Medications to Treat Mast Cell Disorders

ALL PATIENTS:

Self-Injectable Epinephrine (two doses; e.g., EpiPen®/EpiPen Jr®) should be carried by all patients with a mast cell disorder at all times, even if previous anaphylaxis has not occurred. Both the patient and family members/caregivers should be trained on administering the epinephrine!

To see a video on how to inject the EpiPen®, click here (NOTE: scroll down the page to the video).

Please visit the American Academy of Allergy, Asthma and Immunology (AAAAI) website for more information on anaphylaxis.

Basic Medications for Symptomatic Patients with Mast Cell Disorders1-4

  • H1 antihistamines: help with itching, abdominal pain, flushing, headaches, brain fog
  • H2 antihistamines: help with gastrointestinal symptoms and overall mast cell stability (all mast cell activation symptoms)
  • Mast cell stabilizers: help with stomach and intestinal symptoms and brain fog
  • Leukotriene inhibitors: help with respiratory symptoms and overall mast cell stability (all mast cell activation symptoms)
  • Aspirin therapy (under direct supervision of a physician): if tolerated and if prostaglandins are elevated, helps with flushing, brain fog and bone pain

Note: The H1 and H2 antihistamines are necessary to stabilize receptors on the mast cell. Therefore, if additional medication is required for control of gastroesophageal reflux (GERD), a proton pump inhibitor may be added to this protocol, but it cannot replace the H2 antihistamine.

Please see Tables 1-6 for lists of some specific drugs in these different categories.

Please see Table 7 for a list of some specific drugs for advanced systemic mastocytosis.

Table 1. Some First Generation H1 Antihistamines

Brand Name Generic Name
Atarax® Hydroxyzine hydrochloride
Benadryl® Diphenhydramine
Chlortrimeton® Chlorpheniramine
Doxepin®, Sinequan® Doxepin hydrochloride
Tavist® Clemastine


Table 2. Some Second Generation H1 Antihistamines (may tend to cause less drowsiness)

Brand Name Generic Name
Allegra® Fexofenadine
Claritin® Loratidine
Clarinex® Desloratidine
Zaditor®/Zaditen® (in Europe)* Ketotifen
Xyzal® Levocetirizine
Zyrtec® Cetirizine

*Zaditor® is only available in the US as eye drops; Zaditen® is available by prescription, but it must be obtained from a compounding pharmacy or from abroad.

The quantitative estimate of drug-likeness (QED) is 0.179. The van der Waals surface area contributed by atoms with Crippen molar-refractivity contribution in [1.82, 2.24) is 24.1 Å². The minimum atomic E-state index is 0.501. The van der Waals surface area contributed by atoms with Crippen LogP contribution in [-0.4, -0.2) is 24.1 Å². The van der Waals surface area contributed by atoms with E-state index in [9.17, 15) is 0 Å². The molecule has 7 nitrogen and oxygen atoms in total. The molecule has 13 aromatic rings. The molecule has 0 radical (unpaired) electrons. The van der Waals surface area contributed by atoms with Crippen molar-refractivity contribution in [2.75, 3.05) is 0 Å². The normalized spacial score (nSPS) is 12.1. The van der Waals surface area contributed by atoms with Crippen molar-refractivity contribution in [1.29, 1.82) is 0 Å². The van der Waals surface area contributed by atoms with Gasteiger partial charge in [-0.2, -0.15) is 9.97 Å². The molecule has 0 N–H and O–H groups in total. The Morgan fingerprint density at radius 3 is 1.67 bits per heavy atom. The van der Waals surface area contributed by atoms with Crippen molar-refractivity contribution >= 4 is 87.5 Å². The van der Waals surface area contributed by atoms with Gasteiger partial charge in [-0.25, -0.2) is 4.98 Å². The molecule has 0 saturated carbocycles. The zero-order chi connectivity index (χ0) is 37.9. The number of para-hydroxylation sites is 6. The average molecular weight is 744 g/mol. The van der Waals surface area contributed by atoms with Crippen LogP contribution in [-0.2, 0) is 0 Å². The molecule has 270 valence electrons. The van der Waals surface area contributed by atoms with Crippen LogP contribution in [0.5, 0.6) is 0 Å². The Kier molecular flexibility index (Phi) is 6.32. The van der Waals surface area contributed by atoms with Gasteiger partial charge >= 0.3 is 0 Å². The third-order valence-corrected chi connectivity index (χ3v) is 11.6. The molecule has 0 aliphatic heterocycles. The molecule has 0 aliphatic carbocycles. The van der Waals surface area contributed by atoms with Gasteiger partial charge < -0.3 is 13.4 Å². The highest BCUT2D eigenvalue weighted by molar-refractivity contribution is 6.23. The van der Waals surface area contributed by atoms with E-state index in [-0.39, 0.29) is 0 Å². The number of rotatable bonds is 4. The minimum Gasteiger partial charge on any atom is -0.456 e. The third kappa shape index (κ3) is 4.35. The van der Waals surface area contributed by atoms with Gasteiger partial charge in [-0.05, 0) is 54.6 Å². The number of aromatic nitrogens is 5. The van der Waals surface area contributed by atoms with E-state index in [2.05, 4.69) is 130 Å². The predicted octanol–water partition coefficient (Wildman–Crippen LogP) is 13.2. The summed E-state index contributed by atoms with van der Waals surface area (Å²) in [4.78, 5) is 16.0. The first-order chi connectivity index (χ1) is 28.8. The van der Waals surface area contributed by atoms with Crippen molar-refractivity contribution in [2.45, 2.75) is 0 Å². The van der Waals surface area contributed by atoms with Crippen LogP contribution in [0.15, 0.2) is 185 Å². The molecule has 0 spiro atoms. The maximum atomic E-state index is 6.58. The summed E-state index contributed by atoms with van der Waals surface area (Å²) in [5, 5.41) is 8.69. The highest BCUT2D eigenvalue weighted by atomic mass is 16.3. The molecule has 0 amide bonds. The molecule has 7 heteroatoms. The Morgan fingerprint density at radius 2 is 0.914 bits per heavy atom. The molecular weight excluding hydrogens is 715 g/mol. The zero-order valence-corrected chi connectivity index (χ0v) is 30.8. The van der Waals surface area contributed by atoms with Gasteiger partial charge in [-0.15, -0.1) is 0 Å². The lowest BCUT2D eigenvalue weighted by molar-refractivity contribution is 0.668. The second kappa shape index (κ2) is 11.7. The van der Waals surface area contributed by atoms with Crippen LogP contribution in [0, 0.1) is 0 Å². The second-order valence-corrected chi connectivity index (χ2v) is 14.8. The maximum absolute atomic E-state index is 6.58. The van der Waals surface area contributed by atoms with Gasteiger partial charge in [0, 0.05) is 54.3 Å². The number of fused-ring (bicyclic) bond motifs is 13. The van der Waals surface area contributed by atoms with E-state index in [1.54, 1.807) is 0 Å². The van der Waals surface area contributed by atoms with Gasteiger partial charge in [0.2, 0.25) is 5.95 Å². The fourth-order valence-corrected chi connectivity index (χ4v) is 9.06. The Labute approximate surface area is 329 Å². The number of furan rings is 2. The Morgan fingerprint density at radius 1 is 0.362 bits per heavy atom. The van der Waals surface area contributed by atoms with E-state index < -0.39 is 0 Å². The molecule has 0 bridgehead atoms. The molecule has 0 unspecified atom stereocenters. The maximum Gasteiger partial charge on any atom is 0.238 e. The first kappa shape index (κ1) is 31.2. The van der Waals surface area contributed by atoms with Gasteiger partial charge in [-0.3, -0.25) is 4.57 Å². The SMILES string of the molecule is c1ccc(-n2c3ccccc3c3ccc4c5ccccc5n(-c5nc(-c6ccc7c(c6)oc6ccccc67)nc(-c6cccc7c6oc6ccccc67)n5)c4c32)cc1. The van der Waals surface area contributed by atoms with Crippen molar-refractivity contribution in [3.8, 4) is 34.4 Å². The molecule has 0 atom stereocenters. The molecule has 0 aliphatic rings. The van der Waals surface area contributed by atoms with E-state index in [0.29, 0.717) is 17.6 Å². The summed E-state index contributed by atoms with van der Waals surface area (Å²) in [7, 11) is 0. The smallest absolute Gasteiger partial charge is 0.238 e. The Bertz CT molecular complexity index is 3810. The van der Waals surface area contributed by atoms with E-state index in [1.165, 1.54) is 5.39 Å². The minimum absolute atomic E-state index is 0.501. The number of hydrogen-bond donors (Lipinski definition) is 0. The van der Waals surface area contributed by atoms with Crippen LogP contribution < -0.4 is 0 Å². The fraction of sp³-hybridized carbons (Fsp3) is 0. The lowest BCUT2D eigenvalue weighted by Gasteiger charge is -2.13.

Table 3. Some H2 Antihistamines

Brand Name Generic Name
Axid® Nizatidine
Pepcid® Famotidine
Tagament® Cimetidine
Zantac® Ranitidine


Table 4. Some Leukotriene Inhibitors

Brand Name Generic Name
Singulair® Montelukast
Accolate® Zafirlukast
Zyflo®/Zyflo CR® Zileuton


Table 5. Mast Cell Stabilizers

Brand Name Generic Name
Gastrocrom® Oral cromolyn sodium
Zaditor®/Zaditen® (in Europe)* Ketotifen
Algonot, Neuroprotect, etc. Food supplements containing bioflavonoids such as quercetin and luteolin
Bayer aspirin; Aspirin; ASA Aspirin, acetylsalicylic acid (for those with high prostaglandin levels; aspirin therapy must be initiated under the direct supervision of a physician!)

* Zaditor® is only available in the US as eye drops; Zaditen® is available by prescription, but it must be obtained from a compounding pharmacy or from abroad.

Table 6. Proton Pump Inhibitors to Help with GERD (Gastroesophageal Reflux)

Brand Name Generic Name
Aciphex® Rabeprazole
Dexilant® Dexlansoprazole
Nexium® Esomeprazole
Prevacid® Lansoprazole
Prilosec® Omeprazole
Protonix® Pantoprazole


Table 7. Some Chemotherapy Drugs for Selected Patients with Smoldering and Advanced Variants of Systemic Mastocytosis
1, 5

Brand Name Generic Name
Gleevec® Imatinib
Masivet® Masitinib
Sprycel® Dasatinib
Tasigna® Nilotinib
Midostaurin® PKC 412
Hydrea® Hydroxyurea
Leustatin®, Leustat®, Litak® Cladribine, 2-CDA
Intron® Interferon Alfa-2b

There are several more therapies in the pipeline, including additional tyrosine kinase inhibitors and other targeted therapies.

Sometimes symptoms change, and it becomes necessary to increase or decrease doses of medications, or to add additional medications to a patient’s prescribed protocol. The simplest change made in conjunction with your mast cell specialist can make such a difference in your symptoms! Although it is tempting to change dosing regimens on your own, please always work with your physician to achieve the safest, most effective outcome!

Coming in 2017

Medications to help with bone loss/pain and muscle pain

Medications to help with neuropsychiatric symptoms

References

  1. Pardanani A. Systemic mastocytosis in adults: 2015 update on diagnosis, risk stratification, and management. Am J Hematol. 2015 Mar;90(3):250-62. http://www.ncbi.nlm.nih.gov/pubmed/25688753
  2. Theoharides TC, Valent P, Akin C. Mast Cells, Mastocytosis, and Related Disorders. N Engl J Med. 2015 Jul 9;373(2):163-72. http://www.ncbi.nlm.nih.gov/pubmed/26154789
  3. Akin C. Mast cell activation disorders. J Allergy Clin Immunol Pract. 2014 May-Jun;2(3):252-7 e1; quiz 8. http://www.ncbi.nlm.nih.gov/pubmed/24811013
  4. Picard M, Giavina-Bianchi P, Mezzano V, Castells M. Expanding spectrum of mast cell activation disorders: monoclonal and idiopathic mast cell activation syndromes. Clin Ther. 2013 May;35(5):548-62. http://www.ncbi.nlm.nih.gov/pubmed/23642289
  5. Ustun C, DeRemer DL, Akin C. Tyrosine kinase inhibitors in the treatment of systemic mastocytosis. Leuk Res. 2011 Sep;35(9):1143-52. http://www.ncbi.nlm.nih.gov/pubmed/21641642
Emergency Room Guide

DOWNLOAD PDF >